Donald Trump & the politics of impeachment

Politics
United States

It took only a few months.

Donald Trump scarcely made it past his first 100 days as President of the United States before the prospect of impeachment went from fringe fantasy to plausible possibility.

Trump apparently hoped that he could make a brewing scandal disappear with his abrupt firing of Federal Bureau of Investigation Director James Comey – the official responsible for investigating his campaign’s possible collusion with Russian interference in the US election. But the move only intensified scrutiny. It also raised the spectre of presidential obstruction of justice, itself an impeachable offence.

While the path to Trump’s removal from office by a Republican-controlled Congress still looks rocky, we should not underestimate the president’s talent for undermining his own job security.

Surprisingly, many US progressives are not particularly excited about the prospects for impeachment. Left-of-centre publications have run articles with titles like ‘The Liberal Case for Not Removing Trump’, warning against ‘the impeachment trap’.

Leftist sceptics make several arguments: they contend that the Russian scandal is unlikely to produce a ‘smoking gun’ that ties Trump to criminal acts, and that past presidents escaped far more serious imbroglios – such as Reagan’s Iran-Contra Affair.

They argue that liberal fascination with nefarious Russian plots echoes rightwing rhetoric from the Cold War, and that it distracts attention from organizing against Trump’s attacks on immigrants and his efforts to dismantle vital social services.

Perhaps most importantly, they believe that fixating on Russia as the reason for the lost election gives corporate Democrats an excuse to avoid examining their own faults. Talk of impeachment serves as a ‘quick fix’ for the party’s problems – far more simple than reviving grassroots organizing at the Democratic base, and certainly easier than articulating a vision that both repudiates neoliberalism and provides a persuasive, progressive alternative to Trump’s faux-populism.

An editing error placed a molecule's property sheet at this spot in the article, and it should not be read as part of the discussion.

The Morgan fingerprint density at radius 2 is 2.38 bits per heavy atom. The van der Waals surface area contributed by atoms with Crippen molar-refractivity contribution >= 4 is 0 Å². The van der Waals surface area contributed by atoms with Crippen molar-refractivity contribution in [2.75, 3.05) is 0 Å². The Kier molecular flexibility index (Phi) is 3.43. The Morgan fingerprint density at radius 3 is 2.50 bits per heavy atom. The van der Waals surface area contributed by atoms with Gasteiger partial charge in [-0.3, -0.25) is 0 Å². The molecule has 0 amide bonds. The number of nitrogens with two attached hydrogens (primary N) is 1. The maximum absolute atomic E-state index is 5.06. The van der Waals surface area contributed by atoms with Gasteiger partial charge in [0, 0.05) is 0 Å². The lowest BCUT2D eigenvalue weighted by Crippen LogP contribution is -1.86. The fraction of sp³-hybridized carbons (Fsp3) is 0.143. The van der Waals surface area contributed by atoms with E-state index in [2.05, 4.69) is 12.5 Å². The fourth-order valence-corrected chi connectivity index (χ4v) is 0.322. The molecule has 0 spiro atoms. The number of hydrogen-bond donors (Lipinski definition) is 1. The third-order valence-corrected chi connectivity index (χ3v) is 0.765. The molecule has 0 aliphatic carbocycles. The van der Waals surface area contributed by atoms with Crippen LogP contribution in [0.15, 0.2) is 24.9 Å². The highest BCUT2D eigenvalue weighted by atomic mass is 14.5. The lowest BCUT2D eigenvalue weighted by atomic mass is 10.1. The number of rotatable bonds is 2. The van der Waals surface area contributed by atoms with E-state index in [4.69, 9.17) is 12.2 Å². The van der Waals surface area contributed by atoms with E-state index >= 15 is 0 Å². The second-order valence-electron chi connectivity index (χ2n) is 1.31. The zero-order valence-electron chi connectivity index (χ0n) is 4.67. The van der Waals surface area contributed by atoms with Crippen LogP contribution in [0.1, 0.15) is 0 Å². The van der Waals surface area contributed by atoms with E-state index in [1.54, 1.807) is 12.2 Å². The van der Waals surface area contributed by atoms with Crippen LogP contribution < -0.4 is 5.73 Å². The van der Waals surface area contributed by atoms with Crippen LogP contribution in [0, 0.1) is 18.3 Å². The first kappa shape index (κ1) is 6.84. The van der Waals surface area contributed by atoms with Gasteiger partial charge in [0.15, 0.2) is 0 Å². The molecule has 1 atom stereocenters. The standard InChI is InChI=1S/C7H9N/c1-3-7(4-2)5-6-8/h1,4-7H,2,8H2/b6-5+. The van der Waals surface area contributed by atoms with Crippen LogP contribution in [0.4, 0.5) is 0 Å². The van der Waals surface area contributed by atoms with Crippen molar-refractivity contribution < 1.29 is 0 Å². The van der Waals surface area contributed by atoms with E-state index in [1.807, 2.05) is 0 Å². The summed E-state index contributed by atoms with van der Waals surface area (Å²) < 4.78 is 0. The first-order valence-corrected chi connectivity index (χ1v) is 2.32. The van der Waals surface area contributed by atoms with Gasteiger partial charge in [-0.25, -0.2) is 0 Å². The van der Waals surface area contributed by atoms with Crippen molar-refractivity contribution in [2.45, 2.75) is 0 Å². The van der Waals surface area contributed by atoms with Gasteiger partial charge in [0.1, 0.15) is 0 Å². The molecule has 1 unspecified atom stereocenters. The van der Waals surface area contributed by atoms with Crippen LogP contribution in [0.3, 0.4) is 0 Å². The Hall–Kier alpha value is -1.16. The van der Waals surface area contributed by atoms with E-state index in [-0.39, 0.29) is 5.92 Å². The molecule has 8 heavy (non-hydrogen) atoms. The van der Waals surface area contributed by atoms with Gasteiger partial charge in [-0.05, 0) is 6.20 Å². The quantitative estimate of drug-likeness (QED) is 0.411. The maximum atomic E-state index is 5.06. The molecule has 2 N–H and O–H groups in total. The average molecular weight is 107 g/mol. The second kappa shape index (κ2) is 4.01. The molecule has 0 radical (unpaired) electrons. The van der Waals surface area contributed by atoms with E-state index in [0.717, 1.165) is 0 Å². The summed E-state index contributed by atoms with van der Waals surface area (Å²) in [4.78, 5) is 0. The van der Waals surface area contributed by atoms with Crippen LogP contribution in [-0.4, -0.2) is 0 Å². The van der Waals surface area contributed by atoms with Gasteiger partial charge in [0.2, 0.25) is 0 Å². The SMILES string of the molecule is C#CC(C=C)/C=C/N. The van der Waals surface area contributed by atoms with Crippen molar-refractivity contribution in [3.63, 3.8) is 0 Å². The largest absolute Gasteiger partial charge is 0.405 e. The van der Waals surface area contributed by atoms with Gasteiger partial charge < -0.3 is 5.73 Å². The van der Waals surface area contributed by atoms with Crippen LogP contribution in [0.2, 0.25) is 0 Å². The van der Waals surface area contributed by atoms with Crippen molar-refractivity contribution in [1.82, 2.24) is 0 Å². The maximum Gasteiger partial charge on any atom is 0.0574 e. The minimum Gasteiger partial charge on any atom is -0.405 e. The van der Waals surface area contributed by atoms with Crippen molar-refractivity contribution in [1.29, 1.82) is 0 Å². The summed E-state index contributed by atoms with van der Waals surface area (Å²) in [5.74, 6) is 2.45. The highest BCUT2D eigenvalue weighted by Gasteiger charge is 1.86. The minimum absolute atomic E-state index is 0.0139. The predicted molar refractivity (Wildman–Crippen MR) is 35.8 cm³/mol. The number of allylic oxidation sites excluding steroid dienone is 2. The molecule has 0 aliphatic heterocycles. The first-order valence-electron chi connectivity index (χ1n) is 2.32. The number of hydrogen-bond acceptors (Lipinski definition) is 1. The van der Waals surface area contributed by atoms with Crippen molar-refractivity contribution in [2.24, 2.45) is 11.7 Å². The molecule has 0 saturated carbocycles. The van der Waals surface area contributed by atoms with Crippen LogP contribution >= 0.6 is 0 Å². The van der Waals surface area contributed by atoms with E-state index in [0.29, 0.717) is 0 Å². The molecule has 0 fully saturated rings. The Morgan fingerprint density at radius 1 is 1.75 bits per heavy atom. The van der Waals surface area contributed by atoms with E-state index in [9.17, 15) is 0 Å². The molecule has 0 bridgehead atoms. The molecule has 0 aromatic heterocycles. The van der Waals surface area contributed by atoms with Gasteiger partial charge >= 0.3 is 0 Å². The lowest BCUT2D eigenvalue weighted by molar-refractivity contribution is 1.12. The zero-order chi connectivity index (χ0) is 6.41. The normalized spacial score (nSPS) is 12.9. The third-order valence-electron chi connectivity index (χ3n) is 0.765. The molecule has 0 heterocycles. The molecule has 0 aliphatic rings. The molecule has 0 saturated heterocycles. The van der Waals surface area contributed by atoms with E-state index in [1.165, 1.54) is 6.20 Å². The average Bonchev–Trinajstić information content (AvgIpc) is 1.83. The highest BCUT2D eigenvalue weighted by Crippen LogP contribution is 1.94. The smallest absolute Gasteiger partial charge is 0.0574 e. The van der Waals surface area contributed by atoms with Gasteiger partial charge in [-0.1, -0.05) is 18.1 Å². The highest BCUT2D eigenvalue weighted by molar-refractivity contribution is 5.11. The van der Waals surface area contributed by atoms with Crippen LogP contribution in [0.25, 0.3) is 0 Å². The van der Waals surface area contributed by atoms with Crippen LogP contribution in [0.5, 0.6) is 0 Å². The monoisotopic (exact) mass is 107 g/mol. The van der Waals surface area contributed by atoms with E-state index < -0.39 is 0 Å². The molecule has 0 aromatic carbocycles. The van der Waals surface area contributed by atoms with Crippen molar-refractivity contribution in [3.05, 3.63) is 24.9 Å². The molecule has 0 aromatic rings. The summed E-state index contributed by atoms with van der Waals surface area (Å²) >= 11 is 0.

These positions have some merit. At the same time, the sceptics have a way of spitting on the gift of political scandal.

Advocates of impeachment argue that we should use any and all opportunities to delegitimize the Trump administration and disable it from pushing its agenda. Already, the issue is proving to be a major distraction for the White House, inhibiting Trump’s ability to govern.

In January, some smug detractors insisted that the Russia story had no legs. And yet, just a few months later, it has grown into a strong runner – with the president’s own acts of arrogance and impulsiveness serving as water stations along the marathon route.

Who knows where it will lead us? The burglary at the Watergate Hotel was hardly Richard Nixon’s cardinal sin, but it was the blunder that brought his downfall.

Anti-impeachment progressives like to point out that removing Trump would merely place ultra-conservative Vice President Mike Pence into office. As a writer for the New York Observer put it, Pence’s politics are just as bad, ‘but he’s much smoother, much less likely to screw up, and much more likely to be re-elected than Trump in 2020’.

But this view overlooks the fact that Pence has already been implicated in the Russia affair, and it is doubtful he would survive an investigation unscathed. Pence would serve as a deeply tarnished president, leading a Republican Party struggling to live down its association with a disgraced and deranged Donald Trump.

Besides, can’t we cross the Mike Pence Presidential Overpass when we come to it? Theories about whether a Pence administration would be effective are pure speculation. As writer Rebecca Solnit states, obsessing about it now is like saying ‘if we escape from prison, we might get hit by a car’.

Amid headlines of scandal, the president’s approval ratings are reaching new lows. A push for impeachment does not replace the need for progressives to build from below and to present a compelling alternative to the failures of Trumpism. But it doesn’t hurt either.

Mark Engler’s latest book is entitled This Is An Uprising: How Nonviolent Revolt Is Shaping the Twenty-first Century (Nation Books). He can be reached via the website DemocracyUprising.com.